> x <- newDef(0,1)
> x
[1] 0.4800442

The arguments that are passed are matched in order. They can be specified explicitly, though.

> newDef(b=10,a=1)
[1] 4.747509
> newDef(10,1)
[1] NaN
Warning message:
In runif(10, a, b) : NAs produced

You can mix this approach, and R will try to match up the named arguments and then match the rest going from left to right. Another bit of weirdness is that R will not evaluate an expression in the argument list until the moment it is needed in the function. This is a different kind of behavior than what most people are used to, so be very careful about this. The best rule of thumb is to not put in operations in an argument list if they matter after the function is called.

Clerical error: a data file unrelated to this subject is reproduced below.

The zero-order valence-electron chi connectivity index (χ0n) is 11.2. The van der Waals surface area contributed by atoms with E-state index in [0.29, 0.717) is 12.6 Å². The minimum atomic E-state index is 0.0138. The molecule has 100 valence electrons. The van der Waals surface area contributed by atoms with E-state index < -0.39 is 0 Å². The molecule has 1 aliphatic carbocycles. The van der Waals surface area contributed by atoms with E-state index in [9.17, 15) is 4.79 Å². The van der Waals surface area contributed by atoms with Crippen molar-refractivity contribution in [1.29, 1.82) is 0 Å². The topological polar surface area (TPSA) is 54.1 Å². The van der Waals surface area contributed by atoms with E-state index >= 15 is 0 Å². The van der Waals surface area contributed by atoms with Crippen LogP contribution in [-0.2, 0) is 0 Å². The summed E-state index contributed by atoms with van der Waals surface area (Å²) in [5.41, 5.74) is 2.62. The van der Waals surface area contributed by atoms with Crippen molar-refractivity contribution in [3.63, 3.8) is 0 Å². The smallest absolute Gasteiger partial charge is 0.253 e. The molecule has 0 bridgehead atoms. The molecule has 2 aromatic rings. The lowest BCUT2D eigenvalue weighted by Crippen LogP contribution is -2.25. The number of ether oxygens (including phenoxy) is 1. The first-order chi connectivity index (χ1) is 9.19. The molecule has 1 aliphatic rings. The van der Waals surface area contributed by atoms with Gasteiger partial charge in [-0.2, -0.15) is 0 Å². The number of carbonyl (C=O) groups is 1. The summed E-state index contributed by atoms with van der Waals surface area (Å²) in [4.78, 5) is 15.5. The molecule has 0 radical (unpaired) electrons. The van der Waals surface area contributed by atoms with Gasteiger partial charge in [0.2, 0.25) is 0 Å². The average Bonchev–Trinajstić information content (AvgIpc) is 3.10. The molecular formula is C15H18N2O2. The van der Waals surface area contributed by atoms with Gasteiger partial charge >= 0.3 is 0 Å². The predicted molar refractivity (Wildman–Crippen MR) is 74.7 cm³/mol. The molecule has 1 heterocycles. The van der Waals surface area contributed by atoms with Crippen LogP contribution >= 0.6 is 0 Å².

Another common task is to have a function return multiple items. This can be accomplished by returning a list of items. The objects within a list can be accessed using the same $ notation that is used for data frames.

> c = c(1,2,3,4,5)
> sample <- function(a,b)
{
  value = switch(a,"median"=median(b),"mean"=mean(b),"variance"=var(b))
  largeVals = length(c[c>1])
  list(stat=value,number=largeVals)
}
> result <- sample("median",c)
> result
$stat
[1] 3

$number
[1] 4

> result$stat
[1] 3
> result$number
[1] 4

There is another potential problem that can occur when using a function in R. When it comes to determining the value of a variable there is a path that R will use to search for its value. In the case of functions if a previously undefined variable appears R will look at the argument list for the function. Next it will look in the current work space. If you are not careful R will find the value some place where you do not expect it, and your function will return a value that is not correct, and no error will be given. Be very careful about the names of variables especially when using functions.